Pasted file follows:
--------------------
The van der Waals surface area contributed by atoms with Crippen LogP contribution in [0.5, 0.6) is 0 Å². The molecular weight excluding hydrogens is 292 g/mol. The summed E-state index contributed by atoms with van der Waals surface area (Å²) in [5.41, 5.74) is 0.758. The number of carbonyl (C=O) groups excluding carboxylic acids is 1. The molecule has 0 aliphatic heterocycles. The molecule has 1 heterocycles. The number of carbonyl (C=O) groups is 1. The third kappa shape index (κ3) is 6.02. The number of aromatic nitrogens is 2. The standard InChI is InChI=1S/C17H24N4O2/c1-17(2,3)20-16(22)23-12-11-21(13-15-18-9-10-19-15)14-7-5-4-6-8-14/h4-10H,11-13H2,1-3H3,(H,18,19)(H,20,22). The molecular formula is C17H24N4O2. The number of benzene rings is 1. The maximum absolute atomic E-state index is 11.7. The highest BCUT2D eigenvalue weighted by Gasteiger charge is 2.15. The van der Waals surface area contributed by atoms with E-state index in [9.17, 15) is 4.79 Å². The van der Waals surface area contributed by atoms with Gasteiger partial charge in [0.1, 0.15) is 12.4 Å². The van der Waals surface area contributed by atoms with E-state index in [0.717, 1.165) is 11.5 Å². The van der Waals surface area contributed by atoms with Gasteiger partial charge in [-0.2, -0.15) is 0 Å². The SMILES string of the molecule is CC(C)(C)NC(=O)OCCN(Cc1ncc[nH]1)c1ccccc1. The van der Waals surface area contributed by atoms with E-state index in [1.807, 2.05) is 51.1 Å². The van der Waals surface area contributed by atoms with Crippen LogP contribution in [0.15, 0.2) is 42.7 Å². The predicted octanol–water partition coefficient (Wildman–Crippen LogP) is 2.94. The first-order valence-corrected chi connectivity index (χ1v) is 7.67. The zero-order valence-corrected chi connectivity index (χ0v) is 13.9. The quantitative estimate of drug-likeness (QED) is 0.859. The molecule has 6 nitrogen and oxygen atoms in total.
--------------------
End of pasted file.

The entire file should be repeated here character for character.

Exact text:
The van der Waals surface area contributed by atoms with Crippen LogP contribution in [0.5, 0.6) is 0 Å². The molecular weight excluding hydrogens is 292 g/mol. The summed E-state index contributed by atoms with van der Waals surface area (Å²) in [5.41, 5.74) is 0.758. The number of carbonyl (C=O) groups excluding carboxylic acids is 1. The molecule has 0 aliphatic heterocycles. The molecule has 1 heterocycles. The number of carbonyl (C=O) groups is 1. The third kappa shape index (κ3) is 6.02. The number of aromatic nitrogens is 2. The standard InChI is InChI=1S/C17H24N4O2/c1-17(2,3)20-16(22)23-12-11-21(13-15-18-9-10-19-15)14-7-5-4-6-8-14/h4-10H,11-13H2,1-3H3,(H,18,19)(H,20,22). The molecular formula is C17H24N4O2. The number of benzene rings is 1. The maximum absolute atomic E-state index is 11.7. The highest BCUT2D eigenvalue weighted by Gasteiger charge is 2.15. The van der Waals surface area contributed by atoms with E-state index in [9.17, 15) is 4.79 Å². The van der Waals surface area contributed by atoms with Gasteiger partial charge in [0.1, 0.15) is 12.4 Å². The van der Waals surface area contributed by atoms with E-state index in [0.717, 1.165) is 11.5 Å². The van der Waals surface area contributed by atoms with Gasteiger partial charge in [-0.2, -0.15) is 0 Å². The SMILES string of the molecule is CC(C)(C)NC(=O)OCCN(Cc1ncc[nH]1)c1ccccc1. The van der Waals surface area contributed by atoms with E-state index in [1.807, 2.05) is 51.1 Å². The van der Waals surface area contributed by atoms with Crippen LogP contribution in [0.15, 0.2) is 42.7 Å². The predicted octanol–water partition coefficient (Wildman–Crippen LogP) is 2.94. The first-order valence-corrected chi connectivity index (χ1v) is 7.67. The zero-order valence-corrected chi connectivity index (χ0v) is 13.9. The quantitative estimate of drug-likeness (QED) is 0.859. The molecule has 6 nitrogen and oxygen atoms in total.